Youth recruited for census
It’s an opportunity that comes once a decade, and high school students seem particularly receptive.
Census Bureau southeast Ohio recruiter Steve Anderson made a pitch last week for students to work the summer as enumerators for the decennial count, and at least two are going after the opportunity.
Belpre High School seniors Chandler Cox and Carter Barnhart both said Friday they’ve applied, and the two students say they know of several classmates who also are seeking the work.
“It’s a good job opportunity to take just before college – college is so expensive – and I’m interested in politics, so working for the government will be a good experience to have,” Cox said.
Steve Anderson, a Census Bureau recruiter who lives in Whipple, said the wage being offered for an enumerator has gone up to $18 an hour, along with a federal government stipend of 58 cents a mile for travel. People who are hired generally work in their home areas, he said, although some might be asked to work in adjacent areas that have shortages of workers.
“The seniors last year didn’t have this opportunity, and the seniors next year won’t either,” he said. “It’s an opportunity to serve your country, some people are making up to $1,000 a week, and it’s a great resume builder.”
“I think it’ll be great to be a part of this,” said Barnhart, who is scheduled to attend Washington State Community College in the fall.
The application process takes time. Applicants get started by filling out basic information at the census hiring site, 2020census.gov. They are screened through a background check that requires 30 to 60 days. The Census starts April 1, and Anderson said the application deadline is March 1.
With 300 people hired for Washington County, he’s still looking for another 200 to round out the workforce.
“We’re at the final peak operations recruiting push,” he said.
Both Belpre students said they’re ready to start work whenever they’re called.
Cox, who is lined up to attend Akron University in the fall, said he’s had some experience cold-calling on people from his days in the Boy Scouts.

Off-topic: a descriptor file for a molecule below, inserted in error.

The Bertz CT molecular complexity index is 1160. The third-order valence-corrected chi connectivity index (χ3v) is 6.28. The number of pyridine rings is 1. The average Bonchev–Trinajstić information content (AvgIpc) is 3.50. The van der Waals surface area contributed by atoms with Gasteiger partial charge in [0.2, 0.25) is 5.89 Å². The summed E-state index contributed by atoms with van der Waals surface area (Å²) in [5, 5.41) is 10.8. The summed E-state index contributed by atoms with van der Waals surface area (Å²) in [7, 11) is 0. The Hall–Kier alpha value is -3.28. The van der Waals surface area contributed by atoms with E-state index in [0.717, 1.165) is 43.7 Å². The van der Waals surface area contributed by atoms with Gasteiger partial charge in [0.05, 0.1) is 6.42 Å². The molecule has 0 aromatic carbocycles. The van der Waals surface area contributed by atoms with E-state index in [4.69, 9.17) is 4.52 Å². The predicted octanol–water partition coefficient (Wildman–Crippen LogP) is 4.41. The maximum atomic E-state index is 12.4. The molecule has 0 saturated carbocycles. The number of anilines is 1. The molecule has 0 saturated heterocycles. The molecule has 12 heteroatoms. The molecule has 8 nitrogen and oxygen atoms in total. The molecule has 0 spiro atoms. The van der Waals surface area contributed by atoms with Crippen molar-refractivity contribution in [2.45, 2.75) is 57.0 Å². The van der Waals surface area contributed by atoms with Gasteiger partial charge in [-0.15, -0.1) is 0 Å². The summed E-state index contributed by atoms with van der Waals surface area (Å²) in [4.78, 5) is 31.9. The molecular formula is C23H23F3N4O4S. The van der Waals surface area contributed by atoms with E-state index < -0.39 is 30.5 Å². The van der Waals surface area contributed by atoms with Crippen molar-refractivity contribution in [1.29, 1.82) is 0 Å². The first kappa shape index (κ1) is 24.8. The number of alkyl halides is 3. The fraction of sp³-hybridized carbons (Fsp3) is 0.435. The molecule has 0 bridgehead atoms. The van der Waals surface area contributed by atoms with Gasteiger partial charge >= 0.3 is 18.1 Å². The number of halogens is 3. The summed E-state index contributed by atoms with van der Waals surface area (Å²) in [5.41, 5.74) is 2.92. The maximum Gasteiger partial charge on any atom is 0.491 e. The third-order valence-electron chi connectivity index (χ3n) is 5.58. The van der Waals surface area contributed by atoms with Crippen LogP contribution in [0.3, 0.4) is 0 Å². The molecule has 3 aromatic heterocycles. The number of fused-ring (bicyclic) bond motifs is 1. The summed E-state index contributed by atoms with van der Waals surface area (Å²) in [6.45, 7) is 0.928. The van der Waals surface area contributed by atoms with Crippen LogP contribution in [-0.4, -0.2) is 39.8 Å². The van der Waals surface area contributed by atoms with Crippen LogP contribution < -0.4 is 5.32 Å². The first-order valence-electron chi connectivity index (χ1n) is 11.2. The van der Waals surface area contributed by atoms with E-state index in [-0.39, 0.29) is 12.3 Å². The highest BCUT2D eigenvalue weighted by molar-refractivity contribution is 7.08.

“I used to go door-to-door when I was recruiting for them,” he said.
He and Barnhart said they aren’t worried about hazards associated with knocking on the doors of strangers.
“I live in an isolated area, and it will be interesting going out into the rural areas and meeting people who live there,” Cox said. “I trust the Census not to send me into harm’s way, and Anderson even told us that if we don’t feel right about something, we don’t have to approach it.”
“My parents have no qualms about it,” Barnhart said.
Anderson said one of the Belpre seniors told him he’s enlisting in the Navy and was interested in the Census work, another said he’d just like to help his family out with the monthly bills.
It’s rewarding work, he said.
“We have one recruiter who’s an Army vet. He worked in the 2010 Census and said it changed his life. He decided to join the military after that,” Anderson said.
The Census Bureau has a goal of hiring 2 million temporary workers to conduct the 2020 Census, and it’s still seeking about 500,000 of those workers. The project will put billions of dollars into the national economy through wages alone.
“We’re still looking for applicants in Washington County,” Anderson said.
Michael Kelly can be reached at firstname.lastname@example.org.
U.S. Census hiring information
• Field work now being offered at $18 per hour.
• Applications take 30-60 days to process.
• Washington County still seeking 200 employees.
• To apply: visit 2020census.gov and follow the directions.
Source: Steve Anderson, census recruiter.